It is indeed a bit naief to go on a long hike in a very unfamiliar type of terrain without gradually building up some experience in it. And I think it is also a good habit to read survival handbooks from time to time. Maybe if something ever happens, you'll remember some of the advice in the book and it can save your life.

I had a coworker that had years of experience in the mountains get lost while she was hiking and eventually die.  She also had some medical conditions that we believe played a contributing role as well - but nobody knows for sure.  What we do know is she was supposed to go around the mountain but made a wrong turn after she split up from her group as the others wanted to return to the camp site.

Moral of the story - never split up from your group.

[...]

There's a story of a guy hiking alone out here and he had to amputate his own hand to get out after getting it stuck between a couple rocks.  https://en.wikipedia.org/wiki/Aron_Ralston

I could go on.  Weird things happen in the high country.

And in the flat country, too. Al of this reminds me of the story of an experienced canoe guide who got lost in the Boundary Waters of northern MN when he got separated from the boy scout troop he was leading. He hiked a little ways away from the lakeshore looking for an elusive portage, then fell and hit his head on a rock. In a post-concussion panic, he ran blindly into the woods. He was rescued after a few weeks--he was fortunate to be a young guy with great survival skills who happened to have a knife in his pocket when he fell. All of his other gear was in the canoe. The woods are incredibly dense, and the terrain is flat and boggy. It's really easy to lose your bearings. Heck, my dad once got lost looking for a pit toilet near a BWCA campsite.

mak1277

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Re: Camping...why or why not?
« Reply #126 on: July 11, 2018, 01:05:57 PM »
Moral of the story - never split up from your group.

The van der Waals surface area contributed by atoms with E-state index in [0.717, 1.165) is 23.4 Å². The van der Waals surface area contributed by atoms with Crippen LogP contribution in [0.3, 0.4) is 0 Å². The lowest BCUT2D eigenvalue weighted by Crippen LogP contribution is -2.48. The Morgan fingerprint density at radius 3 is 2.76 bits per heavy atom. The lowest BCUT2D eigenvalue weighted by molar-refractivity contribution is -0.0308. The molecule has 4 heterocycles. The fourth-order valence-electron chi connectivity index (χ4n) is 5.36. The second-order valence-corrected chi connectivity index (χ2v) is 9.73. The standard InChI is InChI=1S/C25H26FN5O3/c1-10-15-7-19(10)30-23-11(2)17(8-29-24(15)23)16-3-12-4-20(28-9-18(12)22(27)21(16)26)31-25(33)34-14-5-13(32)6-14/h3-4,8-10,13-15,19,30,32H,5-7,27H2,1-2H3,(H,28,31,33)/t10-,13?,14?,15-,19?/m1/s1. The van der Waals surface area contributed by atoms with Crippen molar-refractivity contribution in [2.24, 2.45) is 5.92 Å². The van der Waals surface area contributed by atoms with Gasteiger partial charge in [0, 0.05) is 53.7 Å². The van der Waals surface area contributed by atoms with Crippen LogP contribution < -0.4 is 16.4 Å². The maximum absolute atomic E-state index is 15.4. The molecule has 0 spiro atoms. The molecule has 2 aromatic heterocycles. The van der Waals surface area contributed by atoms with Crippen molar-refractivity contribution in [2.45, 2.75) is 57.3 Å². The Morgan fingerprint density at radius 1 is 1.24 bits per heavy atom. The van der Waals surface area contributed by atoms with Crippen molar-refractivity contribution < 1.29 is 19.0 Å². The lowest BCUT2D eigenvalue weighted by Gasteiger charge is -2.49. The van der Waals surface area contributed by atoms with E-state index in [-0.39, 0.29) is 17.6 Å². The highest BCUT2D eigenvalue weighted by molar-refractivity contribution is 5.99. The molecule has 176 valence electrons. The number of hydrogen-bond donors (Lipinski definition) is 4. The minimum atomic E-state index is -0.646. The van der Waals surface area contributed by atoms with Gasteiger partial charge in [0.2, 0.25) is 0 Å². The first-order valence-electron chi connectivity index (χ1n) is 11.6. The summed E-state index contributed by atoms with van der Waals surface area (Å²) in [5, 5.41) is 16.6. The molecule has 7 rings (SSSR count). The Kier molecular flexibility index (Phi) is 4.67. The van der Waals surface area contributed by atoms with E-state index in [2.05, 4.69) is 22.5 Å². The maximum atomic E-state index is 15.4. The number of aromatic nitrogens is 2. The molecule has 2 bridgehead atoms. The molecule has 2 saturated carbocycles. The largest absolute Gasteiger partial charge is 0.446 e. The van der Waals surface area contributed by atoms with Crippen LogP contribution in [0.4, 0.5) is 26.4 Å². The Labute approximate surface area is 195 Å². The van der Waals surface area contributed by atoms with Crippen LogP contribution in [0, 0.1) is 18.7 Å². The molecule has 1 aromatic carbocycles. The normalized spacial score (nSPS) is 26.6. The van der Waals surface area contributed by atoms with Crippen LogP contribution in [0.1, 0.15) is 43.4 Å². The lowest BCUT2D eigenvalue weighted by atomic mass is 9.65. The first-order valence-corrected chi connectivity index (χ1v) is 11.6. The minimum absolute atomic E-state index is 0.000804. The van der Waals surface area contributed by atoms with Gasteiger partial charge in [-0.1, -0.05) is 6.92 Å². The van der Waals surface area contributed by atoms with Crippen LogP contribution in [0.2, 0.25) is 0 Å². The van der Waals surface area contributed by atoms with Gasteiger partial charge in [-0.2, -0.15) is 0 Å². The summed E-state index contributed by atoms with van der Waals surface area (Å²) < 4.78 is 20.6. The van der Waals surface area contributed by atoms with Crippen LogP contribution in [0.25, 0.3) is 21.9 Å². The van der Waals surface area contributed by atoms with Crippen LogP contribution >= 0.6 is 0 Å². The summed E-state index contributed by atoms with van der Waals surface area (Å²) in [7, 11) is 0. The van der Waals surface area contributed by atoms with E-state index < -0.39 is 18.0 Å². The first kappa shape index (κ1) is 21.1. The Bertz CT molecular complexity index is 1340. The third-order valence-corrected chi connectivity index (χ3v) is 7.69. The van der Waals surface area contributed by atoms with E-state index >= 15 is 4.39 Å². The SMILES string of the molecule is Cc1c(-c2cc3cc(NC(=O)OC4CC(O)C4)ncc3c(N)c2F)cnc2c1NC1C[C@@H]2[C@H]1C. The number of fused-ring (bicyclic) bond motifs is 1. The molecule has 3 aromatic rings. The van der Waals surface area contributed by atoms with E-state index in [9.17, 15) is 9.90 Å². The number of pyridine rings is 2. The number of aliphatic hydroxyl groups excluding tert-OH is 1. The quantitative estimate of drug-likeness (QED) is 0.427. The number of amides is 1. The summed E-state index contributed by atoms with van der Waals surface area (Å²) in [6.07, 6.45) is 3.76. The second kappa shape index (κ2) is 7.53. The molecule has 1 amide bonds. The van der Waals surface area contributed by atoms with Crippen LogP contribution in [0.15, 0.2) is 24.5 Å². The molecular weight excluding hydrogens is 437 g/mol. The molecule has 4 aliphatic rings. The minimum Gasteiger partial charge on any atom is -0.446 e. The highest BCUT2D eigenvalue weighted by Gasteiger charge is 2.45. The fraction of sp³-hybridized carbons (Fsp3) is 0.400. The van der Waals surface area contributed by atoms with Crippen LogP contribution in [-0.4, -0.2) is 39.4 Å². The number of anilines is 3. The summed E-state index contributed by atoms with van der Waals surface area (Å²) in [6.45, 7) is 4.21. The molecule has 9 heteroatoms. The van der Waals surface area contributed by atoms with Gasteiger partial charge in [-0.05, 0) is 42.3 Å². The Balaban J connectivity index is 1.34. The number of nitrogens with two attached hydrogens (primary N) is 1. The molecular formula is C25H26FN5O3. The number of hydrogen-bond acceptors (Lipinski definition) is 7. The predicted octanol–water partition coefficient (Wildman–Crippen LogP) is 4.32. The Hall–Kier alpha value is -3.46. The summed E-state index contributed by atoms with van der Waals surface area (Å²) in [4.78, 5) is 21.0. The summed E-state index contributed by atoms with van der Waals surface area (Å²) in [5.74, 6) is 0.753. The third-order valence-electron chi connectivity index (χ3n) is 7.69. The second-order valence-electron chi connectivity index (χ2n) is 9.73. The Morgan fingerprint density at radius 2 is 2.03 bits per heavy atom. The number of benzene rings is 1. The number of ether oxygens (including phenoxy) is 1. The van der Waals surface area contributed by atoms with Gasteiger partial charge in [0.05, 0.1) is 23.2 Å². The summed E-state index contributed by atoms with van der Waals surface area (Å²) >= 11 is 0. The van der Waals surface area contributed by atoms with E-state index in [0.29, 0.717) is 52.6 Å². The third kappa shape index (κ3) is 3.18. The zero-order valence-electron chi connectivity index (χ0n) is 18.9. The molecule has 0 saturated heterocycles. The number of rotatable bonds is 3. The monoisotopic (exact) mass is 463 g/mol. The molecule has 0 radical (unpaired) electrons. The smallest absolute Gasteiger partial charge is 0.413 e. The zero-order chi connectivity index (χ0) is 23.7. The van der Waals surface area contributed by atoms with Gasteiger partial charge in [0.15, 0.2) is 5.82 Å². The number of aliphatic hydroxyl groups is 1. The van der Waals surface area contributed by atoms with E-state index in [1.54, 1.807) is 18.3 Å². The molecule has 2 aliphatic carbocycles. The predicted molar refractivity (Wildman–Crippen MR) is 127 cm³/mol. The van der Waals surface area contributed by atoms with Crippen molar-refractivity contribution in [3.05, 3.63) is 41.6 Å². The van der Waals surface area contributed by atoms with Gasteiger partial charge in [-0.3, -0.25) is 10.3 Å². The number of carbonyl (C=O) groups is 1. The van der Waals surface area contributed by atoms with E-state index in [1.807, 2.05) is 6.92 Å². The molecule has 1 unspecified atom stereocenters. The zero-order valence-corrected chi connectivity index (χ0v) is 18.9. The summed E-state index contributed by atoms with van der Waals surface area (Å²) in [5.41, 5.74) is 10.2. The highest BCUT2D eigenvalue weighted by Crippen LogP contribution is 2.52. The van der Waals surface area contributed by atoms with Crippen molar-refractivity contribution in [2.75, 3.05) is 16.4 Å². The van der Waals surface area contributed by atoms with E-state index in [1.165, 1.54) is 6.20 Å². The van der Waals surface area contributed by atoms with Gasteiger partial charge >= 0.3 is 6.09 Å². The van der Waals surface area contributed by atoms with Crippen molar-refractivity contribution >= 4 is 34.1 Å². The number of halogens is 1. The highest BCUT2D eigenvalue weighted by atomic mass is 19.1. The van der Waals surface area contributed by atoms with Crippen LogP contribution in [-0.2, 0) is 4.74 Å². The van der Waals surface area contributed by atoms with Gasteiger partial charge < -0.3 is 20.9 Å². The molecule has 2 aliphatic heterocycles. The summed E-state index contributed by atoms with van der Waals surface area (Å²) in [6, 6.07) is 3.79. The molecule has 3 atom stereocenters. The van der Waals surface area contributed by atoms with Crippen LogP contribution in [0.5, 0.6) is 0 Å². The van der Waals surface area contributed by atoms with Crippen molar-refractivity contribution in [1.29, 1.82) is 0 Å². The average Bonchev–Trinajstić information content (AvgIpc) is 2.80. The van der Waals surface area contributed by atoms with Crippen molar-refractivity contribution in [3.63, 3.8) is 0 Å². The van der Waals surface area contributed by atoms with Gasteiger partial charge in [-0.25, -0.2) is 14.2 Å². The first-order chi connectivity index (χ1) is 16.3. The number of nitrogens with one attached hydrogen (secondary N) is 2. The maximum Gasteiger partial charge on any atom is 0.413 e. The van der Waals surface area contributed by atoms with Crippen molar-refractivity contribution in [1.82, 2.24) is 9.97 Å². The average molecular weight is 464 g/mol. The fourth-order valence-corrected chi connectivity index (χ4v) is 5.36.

For me, solo is the best way to backpack.

Laserjet3051

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Re: Camping...why or why not?
« Reply #127 on: July 11, 2018, 01:35:38 PM »
Moral of the story - never split up from your group.


For me, solo is the best way to backpack.

I've done a lot of solo backpacking over the years; I love it! Especially that feeling I get at sundown way out in the middle of nowhere as I realize I am the only human around for a quite a distance in any direction. But I do realize that solo brings on tremendous additional risk.

mak1277

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Re: Camping...why or why not?
« Reply #128 on: July 11, 2018, 01:37:44 PM »
Moral of the story - never split up from your group.


For me, solo is the best way to backpack.

I've done a lot of solo backpacking over the years; I love it! Especially that feeling I get at sundown way out in the middle of nowhere as I realize I am the only human around for a quite a distance in any direction. But I do realize that solo brings on tremendous additional risk.

agree on all counts.

wbranch

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Re: Camping...why or why not?
« Reply #129 on: July 12, 2018, 09:29:04 AM »
Moral of the story - never split up from your group.


For me, solo is the best way to backpack.

I've done a lot of solo backpacking over the years; I love it! Especially that feeling I get at sundown way out in the middle of nowhere as I realize I am the only human around for a quite a distance in any direction. But I do realize that solo brings on tremendous additional risk.

I haven't backpacked on my own, but do some full day off-trail hikes in mountain areas. When I am a couple miles from forest roads sometimes I will have a feeling rush over me about being in the middle of nowhere and nobody finding me if something were to happen. Probably best described as a mix of adrenaline and anxiety. Sometimes it hits when I come across a set of wolf, bear, or lion tracks and/or scat. Overall, I kind of love the feeling and look forward to getting back out in those areas again.

I usually have multiple maps, GPS apps on my phone with battery pack backup, and I also have an Inreach communicator with SOS button. Also, first aid kit, fire making supplies, extra food and clothes if an overnight stay is required.

COEE

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Re: Camping...why or why not?
« Reply #130 on: July 12, 2018, 08:50:14 PM »
Moral of the story - never split up from your group.


For me, solo is the best way to backpack.

I've done a lot of solo backpacking over the years; I love it! Especially that feeling I get at sundown way out in the middle of nowhere as I realize I am the only human around for a quite a distance in any direction. But I do realize that solo brings on tremendous additional risk.

agree on all counts.

If you're okay with the additional risk and nobody depends on you for their survival and/or well being (kids, spouse, elderly parents)... well then be my guest.